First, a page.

International Women’s Day is a time to celebrate the achievements of great women in the workforce – but it’s equally important to highlight the opportunity for better representation and diversity, particularly in the transport industry. Women make up just 16.9 per cent of transport roles and are far less likely than men to be in leadership positions – only 4.5 per cent of CEOs in transport businesses are women. It’s time to champion change.
A more inclusive workforce is critical to the future of the industry. In the 20-year period between 2011 to 2031, Australia’s domestic freight task is projected to grow by 80 per cent, as online shopping and demand for instant delivery increase. At the same time, Australia is experiencing an extreme truck driver shortage as fewer people are taking up the trade. Businesses need to think outside the box when it comes to hiring new staff and must consider how to train and retain a diverse range of employees for success.
The benefits of gender equality
The landscape is already changing. The number of women taking on apprenticeships in transport and distribution driving is at its highest ever, making up 21 per cent of the current intake according to The Age.
Beyond helping to secure the future of the transport industry and ensuring Australia moves forward, this increasing diversity has a huge range of benefits for companies. More inclusive workplaces allow for a happier environment, fresh perspectives, increased collaboration and best of all, innovation – all of which contribute to your bottom line. Companies ranked highly for gender diversity on executive teams are 21 per cent more likely to outperform on profitability, are in a better position to make strong leadership decisions, and experience up to 53 per cent higher return on equity.
It also helps to attract future talent in the business by appealing to younger employees, with nearly a fifth of millennial workers choosing an employer based on reputation for diversity and inclusion. Organisations with women at the helm also rank highly among prominent ‘most admired’ company lists.
The initiatives leading the charge
The good news? The industry is heading in the right direction – 34.2 per cent of transport companies have an overall gender equality strategy, compared to the 32.9 per cent average for all businesses. With many local businesses tackling gender equality issues head on, there’s a growing focus on encouraging young women to consider a career in transport.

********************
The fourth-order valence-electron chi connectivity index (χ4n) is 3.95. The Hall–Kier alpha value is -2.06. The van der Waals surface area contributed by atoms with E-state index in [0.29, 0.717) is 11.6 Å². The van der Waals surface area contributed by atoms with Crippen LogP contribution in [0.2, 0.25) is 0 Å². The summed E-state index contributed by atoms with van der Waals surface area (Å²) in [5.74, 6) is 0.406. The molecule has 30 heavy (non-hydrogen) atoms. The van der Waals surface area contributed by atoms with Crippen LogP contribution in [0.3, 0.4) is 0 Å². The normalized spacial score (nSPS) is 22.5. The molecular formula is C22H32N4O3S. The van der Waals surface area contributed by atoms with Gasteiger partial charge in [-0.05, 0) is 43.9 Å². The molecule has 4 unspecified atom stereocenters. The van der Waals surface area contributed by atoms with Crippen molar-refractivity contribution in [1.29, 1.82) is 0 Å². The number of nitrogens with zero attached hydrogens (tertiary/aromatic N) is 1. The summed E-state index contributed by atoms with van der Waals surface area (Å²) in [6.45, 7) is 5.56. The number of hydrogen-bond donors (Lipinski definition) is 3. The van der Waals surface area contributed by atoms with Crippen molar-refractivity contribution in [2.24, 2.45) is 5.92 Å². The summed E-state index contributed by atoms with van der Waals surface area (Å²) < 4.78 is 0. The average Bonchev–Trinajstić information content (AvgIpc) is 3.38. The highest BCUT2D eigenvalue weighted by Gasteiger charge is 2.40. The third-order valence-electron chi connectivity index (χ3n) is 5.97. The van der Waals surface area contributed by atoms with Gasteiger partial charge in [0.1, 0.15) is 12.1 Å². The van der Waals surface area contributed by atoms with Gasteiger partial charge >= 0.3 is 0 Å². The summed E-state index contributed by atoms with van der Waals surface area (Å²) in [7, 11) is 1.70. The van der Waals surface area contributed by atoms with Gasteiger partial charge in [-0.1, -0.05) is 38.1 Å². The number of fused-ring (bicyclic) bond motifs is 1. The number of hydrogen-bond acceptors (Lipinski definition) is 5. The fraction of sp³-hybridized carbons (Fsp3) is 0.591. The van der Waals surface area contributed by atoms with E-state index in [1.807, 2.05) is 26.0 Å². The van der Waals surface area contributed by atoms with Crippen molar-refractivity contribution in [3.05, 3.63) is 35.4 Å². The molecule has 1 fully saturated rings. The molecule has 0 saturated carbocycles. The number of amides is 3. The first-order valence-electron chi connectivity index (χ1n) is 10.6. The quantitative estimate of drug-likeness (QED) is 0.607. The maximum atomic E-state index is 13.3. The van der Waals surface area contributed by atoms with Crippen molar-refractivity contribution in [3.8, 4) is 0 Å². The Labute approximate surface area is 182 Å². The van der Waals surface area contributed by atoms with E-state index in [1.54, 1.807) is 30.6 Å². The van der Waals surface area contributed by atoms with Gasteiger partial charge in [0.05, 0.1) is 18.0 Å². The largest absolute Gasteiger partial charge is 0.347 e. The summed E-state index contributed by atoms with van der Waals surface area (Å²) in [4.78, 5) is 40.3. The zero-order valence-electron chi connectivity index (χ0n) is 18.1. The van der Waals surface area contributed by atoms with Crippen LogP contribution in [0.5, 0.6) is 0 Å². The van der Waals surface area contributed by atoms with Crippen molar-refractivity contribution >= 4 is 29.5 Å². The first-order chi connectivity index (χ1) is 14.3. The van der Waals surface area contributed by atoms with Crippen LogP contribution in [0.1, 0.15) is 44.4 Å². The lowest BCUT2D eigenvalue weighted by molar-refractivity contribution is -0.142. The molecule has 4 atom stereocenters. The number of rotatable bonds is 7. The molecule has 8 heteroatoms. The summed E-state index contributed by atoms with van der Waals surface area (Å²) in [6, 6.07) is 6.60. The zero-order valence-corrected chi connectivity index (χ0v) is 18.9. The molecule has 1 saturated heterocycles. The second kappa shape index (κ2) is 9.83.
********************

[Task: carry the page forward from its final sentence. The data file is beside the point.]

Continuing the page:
A Girl Guides Australia initiative of ‘wheels’ badges for guides, in conjunction with Transport Women Australia (TWAL) , is helping to raise awareness of the transport industry and what part women can play, by highlighting the existing opportunities available for women of all ages.
The TWAL itself is an organisation that champions women in transport through regular networking events, to empower and connect women across the country. With plans to reinvigorate its mentoring program, TWAL is working to encourage new female talent.
Similarly, the Pilbara Heavy Haulage Girl’s National Heavy Vehicle Driver Training Institute in Karratha aims to tackle the rising driver shortage by providing women with professional training development throughout their career. With its bright pink trucks and high-vis vests, it’s all about creating an environment that’s fun and supportive.
The increased representation of women across the board means that there are more role models than ever, with leaders like Heather Jones, who pioneered the Pilbara Training Institute, and QTA’s Trucking Woman of the Year, Melissa Strong, demonstrating the positive impact of women in the workplace, and on the industry as a whole.
This International Women’s Day, Teletrac Navman wants to commend the achievements of women working in the transport industry and shine a light on those leading the way. While the sector is already making great strides towards diversity, there’s still a lot to be done – and it needs to be driven by far-reaching, industry-wide change.